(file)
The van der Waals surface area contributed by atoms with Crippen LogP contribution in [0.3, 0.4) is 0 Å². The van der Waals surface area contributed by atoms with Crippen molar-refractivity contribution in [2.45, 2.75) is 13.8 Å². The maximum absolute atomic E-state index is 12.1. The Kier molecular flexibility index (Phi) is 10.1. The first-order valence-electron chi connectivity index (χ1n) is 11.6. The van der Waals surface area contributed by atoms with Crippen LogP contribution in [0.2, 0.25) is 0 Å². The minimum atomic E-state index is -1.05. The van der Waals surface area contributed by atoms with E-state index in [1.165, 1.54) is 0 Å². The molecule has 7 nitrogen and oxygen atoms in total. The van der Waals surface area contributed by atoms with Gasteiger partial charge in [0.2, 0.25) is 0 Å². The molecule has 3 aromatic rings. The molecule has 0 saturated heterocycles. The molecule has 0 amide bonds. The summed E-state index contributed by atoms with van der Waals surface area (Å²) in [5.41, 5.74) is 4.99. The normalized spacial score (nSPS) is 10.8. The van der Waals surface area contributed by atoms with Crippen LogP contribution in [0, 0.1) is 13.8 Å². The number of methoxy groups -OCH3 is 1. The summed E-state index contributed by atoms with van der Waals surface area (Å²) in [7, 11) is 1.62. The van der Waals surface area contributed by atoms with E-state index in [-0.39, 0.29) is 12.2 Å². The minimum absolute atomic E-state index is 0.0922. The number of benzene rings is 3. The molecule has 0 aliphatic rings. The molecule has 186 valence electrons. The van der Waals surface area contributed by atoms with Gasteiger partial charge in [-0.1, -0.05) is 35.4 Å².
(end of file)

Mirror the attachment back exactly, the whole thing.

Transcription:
The van der Waals surface area contributed by atoms with Crippen LogP contribution in [0.3, 0.4) is 0 Å². The van der Waals surface area contributed by atoms with Crippen molar-refractivity contribution in [2.45, 2.75) is 13.8 Å². The maximum absolute atomic E-state index is 12.1. The Kier molecular flexibility index (Phi) is 10.1. The first-order valence-electron chi connectivity index (χ1n) is 11.6. The van der Waals surface area contributed by atoms with Crippen LogP contribution in [0.2, 0.25) is 0 Å². The minimum atomic E-state index is -1.05. The van der Waals surface area contributed by atoms with E-state index in [1.165, 1.54) is 0 Å². The molecule has 7 nitrogen and oxygen atoms in total. The van der Waals surface area contributed by atoms with Gasteiger partial charge in [0.2, 0.25) is 0 Å². The molecule has 3 aromatic rings. The molecule has 0 saturated heterocycles. The molecule has 0 amide bonds. The summed E-state index contributed by atoms with van der Waals surface area (Å²) in [5.41, 5.74) is 4.99. The normalized spacial score (nSPS) is 10.8. The van der Waals surface area contributed by atoms with Crippen LogP contribution in [0, 0.1) is 13.8 Å². The number of methoxy groups -OCH3 is 1. The summed E-state index contributed by atoms with van der Waals surface area (Å²) in [7, 11) is 1.62. The van der Waals surface area contributed by atoms with E-state index in [-0.39, 0.29) is 12.2 Å². The minimum absolute atomic E-state index is 0.0922. The number of benzene rings is 3. The molecule has 0 aliphatic rings. The molecule has 186 valence electrons. The van der Waals surface area contributed by atoms with Gasteiger partial charge in [-0.1, -0.05) is 35.4 Å².